Research Recruitment Seminar

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Revision as of 03:39, 9 February 2018 by Lnajt (talk | contribs) (→‎Spring 2018)
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This is a seminar in which faculty advertise their research areas to prospective graduate students.

Early program graduate students are especially encouraged to attend, but anyone is welcome.

To sign up to speak in this seminar, please fill out this form.

This seminar is organized by Lorenzo Najt and Yu Sun, please contact them with questions.

Spring 2018

In general the time of this seminar is flexible (though we will try to stick to 4PM on Mondays and 12 Noon on Fridays), so please check each talk for the exact time and location.

Time: 12-1 on Friday, Feb 9th 2018

Location: B215

Speaker: Jean-Luc Thiffeault

Title: Applied topology, mixing, and microswimmers

Abstract: "I will discuss several topics of my current research, which involves applications of topology and partial differential equations. First, we'll see how ideas from braids and mapping class groups can be used to investigate the behavior of dynamical systems as well as characterize braiding of actual textiles. Nest, we'll examine how the mixing of fluids can be studied via PDEs, and some connections to probability theory. Finally, I'll discuss probabilistic problems for swimming microorganisms, such as dispersion and consumption of resources."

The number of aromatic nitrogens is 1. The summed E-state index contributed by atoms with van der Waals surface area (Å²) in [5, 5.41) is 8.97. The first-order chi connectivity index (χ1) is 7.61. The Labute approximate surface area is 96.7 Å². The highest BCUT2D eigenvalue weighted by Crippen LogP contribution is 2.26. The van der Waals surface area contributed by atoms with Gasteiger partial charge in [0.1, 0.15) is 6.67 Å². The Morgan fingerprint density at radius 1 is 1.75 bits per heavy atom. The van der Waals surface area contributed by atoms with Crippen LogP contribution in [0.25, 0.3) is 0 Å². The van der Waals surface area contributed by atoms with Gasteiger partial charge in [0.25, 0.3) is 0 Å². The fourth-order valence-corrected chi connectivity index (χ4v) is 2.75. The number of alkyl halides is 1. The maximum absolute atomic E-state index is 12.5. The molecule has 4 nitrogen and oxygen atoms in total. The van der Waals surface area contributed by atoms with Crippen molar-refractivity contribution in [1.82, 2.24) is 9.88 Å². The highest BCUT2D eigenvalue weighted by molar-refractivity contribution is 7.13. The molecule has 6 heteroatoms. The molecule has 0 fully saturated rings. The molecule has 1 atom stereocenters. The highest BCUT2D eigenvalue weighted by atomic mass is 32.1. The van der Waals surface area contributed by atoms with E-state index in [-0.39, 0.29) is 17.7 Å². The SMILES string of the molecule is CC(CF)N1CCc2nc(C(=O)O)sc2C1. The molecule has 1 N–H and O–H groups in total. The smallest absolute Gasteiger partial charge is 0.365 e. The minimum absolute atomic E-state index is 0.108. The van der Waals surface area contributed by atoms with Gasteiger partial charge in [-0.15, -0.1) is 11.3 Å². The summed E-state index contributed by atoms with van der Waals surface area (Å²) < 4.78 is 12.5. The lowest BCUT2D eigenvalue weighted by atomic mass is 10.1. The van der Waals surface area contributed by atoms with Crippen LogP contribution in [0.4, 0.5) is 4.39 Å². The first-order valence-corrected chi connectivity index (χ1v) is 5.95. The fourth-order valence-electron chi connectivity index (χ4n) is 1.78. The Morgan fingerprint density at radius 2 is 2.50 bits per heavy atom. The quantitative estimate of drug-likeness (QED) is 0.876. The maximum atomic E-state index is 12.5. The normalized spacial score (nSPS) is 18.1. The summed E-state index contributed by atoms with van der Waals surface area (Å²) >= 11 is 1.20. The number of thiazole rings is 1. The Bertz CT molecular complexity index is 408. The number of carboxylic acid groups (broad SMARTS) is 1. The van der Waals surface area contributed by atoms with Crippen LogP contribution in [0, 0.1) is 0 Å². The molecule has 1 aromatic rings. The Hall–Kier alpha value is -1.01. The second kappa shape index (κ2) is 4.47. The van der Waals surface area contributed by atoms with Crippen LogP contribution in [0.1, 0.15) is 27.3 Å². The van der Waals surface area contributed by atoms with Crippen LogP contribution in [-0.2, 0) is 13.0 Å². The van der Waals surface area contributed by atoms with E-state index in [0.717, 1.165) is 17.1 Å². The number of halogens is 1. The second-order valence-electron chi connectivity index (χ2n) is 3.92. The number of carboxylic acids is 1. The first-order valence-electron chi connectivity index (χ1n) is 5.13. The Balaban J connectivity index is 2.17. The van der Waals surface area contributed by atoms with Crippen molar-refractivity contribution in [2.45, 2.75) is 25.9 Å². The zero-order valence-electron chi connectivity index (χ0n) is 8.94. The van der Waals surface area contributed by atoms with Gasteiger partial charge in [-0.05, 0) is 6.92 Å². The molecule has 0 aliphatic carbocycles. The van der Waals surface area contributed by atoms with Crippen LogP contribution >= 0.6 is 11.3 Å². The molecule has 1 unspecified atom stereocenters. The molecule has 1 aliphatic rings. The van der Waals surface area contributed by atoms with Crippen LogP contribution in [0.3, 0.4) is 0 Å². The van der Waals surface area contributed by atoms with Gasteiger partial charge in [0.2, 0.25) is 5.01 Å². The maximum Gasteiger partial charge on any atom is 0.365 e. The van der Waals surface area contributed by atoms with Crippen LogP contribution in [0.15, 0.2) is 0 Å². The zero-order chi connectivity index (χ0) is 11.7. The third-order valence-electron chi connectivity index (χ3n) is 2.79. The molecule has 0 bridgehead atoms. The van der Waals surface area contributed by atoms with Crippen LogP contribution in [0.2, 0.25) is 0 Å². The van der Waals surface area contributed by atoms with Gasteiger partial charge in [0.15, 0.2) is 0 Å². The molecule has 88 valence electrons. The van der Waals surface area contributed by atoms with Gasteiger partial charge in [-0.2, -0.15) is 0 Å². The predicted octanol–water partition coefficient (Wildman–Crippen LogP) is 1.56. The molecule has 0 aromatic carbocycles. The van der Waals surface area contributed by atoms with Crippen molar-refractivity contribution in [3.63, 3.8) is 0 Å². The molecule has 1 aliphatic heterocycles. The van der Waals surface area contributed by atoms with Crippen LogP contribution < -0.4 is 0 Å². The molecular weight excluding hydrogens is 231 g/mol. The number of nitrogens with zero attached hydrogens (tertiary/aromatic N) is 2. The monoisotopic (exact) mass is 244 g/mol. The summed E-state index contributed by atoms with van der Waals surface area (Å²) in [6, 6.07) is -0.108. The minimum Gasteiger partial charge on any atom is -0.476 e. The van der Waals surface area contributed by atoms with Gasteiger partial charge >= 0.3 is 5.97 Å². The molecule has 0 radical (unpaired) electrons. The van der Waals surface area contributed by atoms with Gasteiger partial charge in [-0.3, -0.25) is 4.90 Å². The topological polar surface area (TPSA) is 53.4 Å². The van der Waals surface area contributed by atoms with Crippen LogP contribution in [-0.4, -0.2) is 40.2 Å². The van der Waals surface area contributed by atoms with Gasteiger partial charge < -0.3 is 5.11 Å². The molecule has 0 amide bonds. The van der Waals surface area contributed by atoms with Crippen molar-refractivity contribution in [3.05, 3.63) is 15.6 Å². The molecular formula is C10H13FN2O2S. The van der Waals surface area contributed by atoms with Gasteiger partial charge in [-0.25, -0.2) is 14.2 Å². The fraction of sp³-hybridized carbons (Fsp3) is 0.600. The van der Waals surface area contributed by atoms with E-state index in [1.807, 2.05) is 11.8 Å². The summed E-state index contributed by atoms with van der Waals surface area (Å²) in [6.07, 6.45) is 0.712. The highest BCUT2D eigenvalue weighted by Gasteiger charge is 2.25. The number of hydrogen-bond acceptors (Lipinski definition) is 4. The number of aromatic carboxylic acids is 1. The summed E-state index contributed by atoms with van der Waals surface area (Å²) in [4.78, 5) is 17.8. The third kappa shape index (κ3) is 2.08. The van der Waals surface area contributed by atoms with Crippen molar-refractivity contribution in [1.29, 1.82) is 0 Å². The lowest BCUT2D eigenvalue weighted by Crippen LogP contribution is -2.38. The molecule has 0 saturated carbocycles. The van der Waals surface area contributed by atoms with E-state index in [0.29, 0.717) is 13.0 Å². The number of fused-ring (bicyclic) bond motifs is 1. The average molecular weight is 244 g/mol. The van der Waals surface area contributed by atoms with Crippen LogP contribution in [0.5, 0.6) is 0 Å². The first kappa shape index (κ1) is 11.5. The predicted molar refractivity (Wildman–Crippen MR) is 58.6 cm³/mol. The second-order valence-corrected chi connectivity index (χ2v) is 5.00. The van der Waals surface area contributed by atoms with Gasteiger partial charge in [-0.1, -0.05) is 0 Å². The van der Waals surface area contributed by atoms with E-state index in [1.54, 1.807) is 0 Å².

Time: 4-5 on Monday, Feb 12 2018


Speaker: Paul Terwilliger



Time: 12 on Friday, Feb 16 2018


Speaker: Daniel Erman

Title: Syzygies

Abstract: I’ll discuss some of the subtleties that arise when one tries to do linear algebra over the polynomial ring, as well as connections to algebraic geometry.

Time: 4-5 on Monday, Feb 19 2018


Speaker: Saverio Spagnolie

Title: Fluid-structure interactions, from biolocomotion and active suspensions to liquid crystals

Abstract: I will discuss a few problems in the interactions of simple/complex fluids and immersed deformable structures, ranging from the evolution of locomotion on the planet to the dynamics and self-assembly of soft, active matter. I will show how the development of novel numerical techniques can be used alongside classical methods of applied mathematics to study the coupled nonlinear PDEs that describe these exciting physical systems, and point to a number of open problems in these fields.

Time: 12 on Friday, Feb 23 2018


Speaker: Sigurd Angenent